Tag Archives: US Marine Corps

Opinion: Improve Land-based Electronic Warfare Aircraft Readiness

Opinion: Improve Land-based Electronic Warfare Aircraft Readiness

Three EA-6B Prowlers belonging to each Prowler squadron aboard Marine Corps Air Station Cherry Point conducted a "Final Four" division flight aboard the air station March 1, 2016. US Marine Corps Photo

Three EA-6B Prowlers belonging to each Prowler squadron aboard Marine Corps Air Station Cherry Point conducted a “Final Four” division flight aboard the air station March 1, 2016. US Marine Corps Photo

President-Elect Donald Trump has called for hard-hitting initiatives to be included in a first-100-day thrust to make America strong again. Hoping to be included in that effort are some common-sense, low-cost changes to our land-based expeditionary electronic warfare (EW) force posture that would immediately improve operational readiness and have a positive economic effect to boot. Read More

Top Stories 2016: U.S. Marine Corps Operations

Top Stories 2016: U.S. Marine Corps Operations

USNI News polled its writers, naval analysts and service members on what they consider the most important military and maritime stories in 2016.

2016 was a year of transition for the Marine Corps, with a new operational concept and several follow-up warfighting concepts released and with the operational F-35B Joint Strike Fighter fleet preparing for its first overseas operations in 2017. Overseas operations in the Middle East, Pacific and even in the Caribbean kept the force busy, while leaders at home continued to work their way out of an ongoing aviation readiness crisis. Read More

Navy, Marines Eye 'Green' Solutions to Extend Operational Reach from the Sea

Navy, Marines Eye ‘Green’ Solutions to Extend Operational Reach from the Sea

Cables connected to a nearby tactical vehicle help recharge the batteries of the M777A2 lightweight towed 155mm howitzer. during a Marine Corps and Navy-sponsored operational energy capability exercise at Marine Corps Air Ground Combat Center in Twentynine Palms, Calif., on Dec. 6. Gidget Fuentes Photo

Cables connected to a nearby tactical vehicle help recharge the batteries of the M777A2 lightweight towed 155mm howitzer. during a Marine Corps and Navy-sponsored operational energy capability exercise at Marine Corps Air Ground Combat Center in Twentynine Palms, Calif., on Dec. 6. Gidget Fuentes Photo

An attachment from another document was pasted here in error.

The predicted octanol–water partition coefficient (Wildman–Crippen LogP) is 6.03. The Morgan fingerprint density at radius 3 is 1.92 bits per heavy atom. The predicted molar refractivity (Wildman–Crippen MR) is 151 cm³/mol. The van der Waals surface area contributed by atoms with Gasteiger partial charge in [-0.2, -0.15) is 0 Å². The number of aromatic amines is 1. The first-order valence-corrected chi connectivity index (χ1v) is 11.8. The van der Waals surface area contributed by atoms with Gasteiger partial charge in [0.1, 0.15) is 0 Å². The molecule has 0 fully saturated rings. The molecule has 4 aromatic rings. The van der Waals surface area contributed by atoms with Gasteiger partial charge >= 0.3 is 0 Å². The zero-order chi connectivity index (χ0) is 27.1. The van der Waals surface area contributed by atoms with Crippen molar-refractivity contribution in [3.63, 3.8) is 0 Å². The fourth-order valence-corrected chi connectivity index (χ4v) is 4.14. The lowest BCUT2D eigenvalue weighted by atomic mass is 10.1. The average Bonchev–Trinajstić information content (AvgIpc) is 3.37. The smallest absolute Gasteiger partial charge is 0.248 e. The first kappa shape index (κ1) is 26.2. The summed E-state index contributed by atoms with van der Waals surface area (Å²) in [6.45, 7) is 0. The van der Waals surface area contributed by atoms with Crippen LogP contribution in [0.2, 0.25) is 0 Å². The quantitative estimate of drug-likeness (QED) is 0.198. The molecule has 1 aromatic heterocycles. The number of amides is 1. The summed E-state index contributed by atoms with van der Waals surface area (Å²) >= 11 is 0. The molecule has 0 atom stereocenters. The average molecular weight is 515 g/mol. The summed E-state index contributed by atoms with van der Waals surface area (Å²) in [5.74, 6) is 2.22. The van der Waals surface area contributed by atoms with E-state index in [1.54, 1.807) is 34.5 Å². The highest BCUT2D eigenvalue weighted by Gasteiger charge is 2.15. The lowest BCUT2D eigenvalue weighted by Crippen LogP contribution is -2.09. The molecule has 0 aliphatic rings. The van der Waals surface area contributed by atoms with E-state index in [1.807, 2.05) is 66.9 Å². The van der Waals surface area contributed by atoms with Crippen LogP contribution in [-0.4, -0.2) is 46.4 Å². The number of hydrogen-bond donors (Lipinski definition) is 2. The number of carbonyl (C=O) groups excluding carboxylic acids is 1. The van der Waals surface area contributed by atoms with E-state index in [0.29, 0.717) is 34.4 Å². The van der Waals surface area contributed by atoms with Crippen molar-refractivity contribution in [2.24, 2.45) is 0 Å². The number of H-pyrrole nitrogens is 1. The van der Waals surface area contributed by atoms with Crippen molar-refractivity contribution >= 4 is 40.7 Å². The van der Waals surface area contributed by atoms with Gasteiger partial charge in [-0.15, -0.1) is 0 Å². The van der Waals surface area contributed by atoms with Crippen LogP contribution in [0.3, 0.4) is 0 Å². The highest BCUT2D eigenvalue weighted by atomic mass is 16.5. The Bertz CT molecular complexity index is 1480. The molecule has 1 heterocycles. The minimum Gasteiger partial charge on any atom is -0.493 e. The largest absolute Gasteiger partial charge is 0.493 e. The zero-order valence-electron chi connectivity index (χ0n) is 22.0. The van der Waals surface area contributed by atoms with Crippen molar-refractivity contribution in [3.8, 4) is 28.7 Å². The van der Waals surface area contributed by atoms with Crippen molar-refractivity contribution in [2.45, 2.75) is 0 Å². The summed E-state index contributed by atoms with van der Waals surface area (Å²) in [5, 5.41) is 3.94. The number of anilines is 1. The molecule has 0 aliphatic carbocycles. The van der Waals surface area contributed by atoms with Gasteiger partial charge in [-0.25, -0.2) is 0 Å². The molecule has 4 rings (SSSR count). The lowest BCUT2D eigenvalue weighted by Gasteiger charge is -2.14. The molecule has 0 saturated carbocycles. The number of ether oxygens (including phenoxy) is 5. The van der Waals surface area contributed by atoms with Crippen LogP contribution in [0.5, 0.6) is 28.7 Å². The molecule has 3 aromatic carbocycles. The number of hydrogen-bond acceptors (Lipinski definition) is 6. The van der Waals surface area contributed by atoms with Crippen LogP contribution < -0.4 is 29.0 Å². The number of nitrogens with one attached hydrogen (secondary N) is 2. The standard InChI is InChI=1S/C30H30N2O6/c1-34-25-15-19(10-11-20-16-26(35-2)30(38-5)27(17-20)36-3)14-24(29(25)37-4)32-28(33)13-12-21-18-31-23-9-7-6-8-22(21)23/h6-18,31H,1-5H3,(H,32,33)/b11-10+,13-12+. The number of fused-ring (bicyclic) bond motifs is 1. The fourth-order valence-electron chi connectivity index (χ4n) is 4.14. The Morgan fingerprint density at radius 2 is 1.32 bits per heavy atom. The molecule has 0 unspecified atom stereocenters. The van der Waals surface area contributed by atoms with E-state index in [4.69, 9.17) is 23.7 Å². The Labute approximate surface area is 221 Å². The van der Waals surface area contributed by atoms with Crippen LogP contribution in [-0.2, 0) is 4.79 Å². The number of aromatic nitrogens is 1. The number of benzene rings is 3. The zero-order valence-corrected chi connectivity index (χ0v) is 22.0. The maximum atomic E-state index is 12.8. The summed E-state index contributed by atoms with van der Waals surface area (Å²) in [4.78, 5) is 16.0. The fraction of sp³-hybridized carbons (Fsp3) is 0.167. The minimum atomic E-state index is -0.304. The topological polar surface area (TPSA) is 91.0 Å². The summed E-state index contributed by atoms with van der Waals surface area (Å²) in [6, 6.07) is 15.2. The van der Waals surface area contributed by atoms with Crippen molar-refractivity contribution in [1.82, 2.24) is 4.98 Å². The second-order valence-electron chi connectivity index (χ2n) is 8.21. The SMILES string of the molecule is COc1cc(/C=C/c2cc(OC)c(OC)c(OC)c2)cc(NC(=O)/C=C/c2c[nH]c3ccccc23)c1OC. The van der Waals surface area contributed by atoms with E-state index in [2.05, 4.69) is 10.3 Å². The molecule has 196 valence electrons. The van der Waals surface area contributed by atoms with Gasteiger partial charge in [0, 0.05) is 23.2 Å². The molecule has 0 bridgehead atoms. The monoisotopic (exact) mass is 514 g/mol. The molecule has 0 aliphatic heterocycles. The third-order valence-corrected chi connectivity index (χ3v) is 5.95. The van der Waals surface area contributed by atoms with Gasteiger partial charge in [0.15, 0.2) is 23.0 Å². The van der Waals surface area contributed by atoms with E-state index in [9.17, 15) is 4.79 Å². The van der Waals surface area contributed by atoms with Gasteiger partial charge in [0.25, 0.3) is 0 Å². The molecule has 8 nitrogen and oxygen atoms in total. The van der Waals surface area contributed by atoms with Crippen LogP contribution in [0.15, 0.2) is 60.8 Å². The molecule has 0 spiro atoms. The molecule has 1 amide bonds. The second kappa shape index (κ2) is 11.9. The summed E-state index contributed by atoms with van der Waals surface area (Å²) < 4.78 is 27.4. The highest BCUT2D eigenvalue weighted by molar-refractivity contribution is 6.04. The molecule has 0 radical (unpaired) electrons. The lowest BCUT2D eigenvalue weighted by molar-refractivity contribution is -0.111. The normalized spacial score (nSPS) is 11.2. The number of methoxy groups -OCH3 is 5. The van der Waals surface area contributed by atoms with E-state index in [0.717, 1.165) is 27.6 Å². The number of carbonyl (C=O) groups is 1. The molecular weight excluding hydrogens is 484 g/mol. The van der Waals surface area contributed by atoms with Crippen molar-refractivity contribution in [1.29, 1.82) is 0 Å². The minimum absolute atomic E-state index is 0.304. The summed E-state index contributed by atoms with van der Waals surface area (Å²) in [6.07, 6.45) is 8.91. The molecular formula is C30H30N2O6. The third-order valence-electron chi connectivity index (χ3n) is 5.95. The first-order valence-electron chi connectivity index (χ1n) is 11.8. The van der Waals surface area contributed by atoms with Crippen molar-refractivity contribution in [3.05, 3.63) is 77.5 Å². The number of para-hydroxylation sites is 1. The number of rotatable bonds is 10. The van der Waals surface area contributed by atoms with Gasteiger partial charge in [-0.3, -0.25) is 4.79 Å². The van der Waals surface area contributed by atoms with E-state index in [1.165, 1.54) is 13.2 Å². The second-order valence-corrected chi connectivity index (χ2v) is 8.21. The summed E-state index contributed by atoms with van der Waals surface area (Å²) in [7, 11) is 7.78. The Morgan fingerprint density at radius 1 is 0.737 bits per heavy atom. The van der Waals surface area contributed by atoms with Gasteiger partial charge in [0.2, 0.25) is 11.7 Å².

MARINE CORPS AIR-GROUND COMBAT CENTER, Calif. – The new, high-tech gear, equipment, vehicles and weapons systems the Marine Corps wants for the future force require more batteries and fuel than what Marines had a decade ago. Infantry battalions retooled and equipped to conduct distributed operations now require more fuel to power their larger fleet of tactical vehicles and operate combat systems used by their small-level units. Read More

Opinion: Trump’s Defense Increase Might Not Equal a Better Military

Opinion: Trump’s Defense Increase Might Not Equal a Better Military

 Donald Trump speaking with supporters at a campaign rally at the South Point Arena in Las Vegas, Nevada. Photo by Gage Skidmore


Donald Trump speaking with supporters at a campaign rally at the South Point Arena in Las Vegas, Nevada. Photo by Gage Skidmore

Shortly after the presidential election, USNI News ran a piece looking forward into a U.S. military under a Trump administration.

The report pieced together statements from Trump that may represent his outline for what he often stated was a need to “rebuild the military.” Briefly summarized, Trump’s plan would result in 50 new ships for the U.S. Navy, a 33-percent growth in the size of the Marine Corps, and 50,000 additional soldiers for the Army. Read More

U.S. Navy, Marine Corps Rated ‘Marginal’ in New Military Strength Report

U.S. Navy, Marine Corps Rated ‘Marginal’ in New Military Strength Report

Marines and sailors stand at parade rest while manning the rails of the amphibious assault ship USS Makin Island (LHD-8) on Oct. 14, 2016. US Marine Corps Photo

Marines and sailors stand at parade rest while manning the rails of the amphibious assault ship USS Makin Island (LHD-8) on Oct. 14, 2016. US Marine Corps Photo

Moscow is a “formidable” potential adversary while the U.S. Navy and Marine Corps as “marginal” in meeting today’s requirements, according to a new report from the Heritage Foundation released on Wednesday. Read More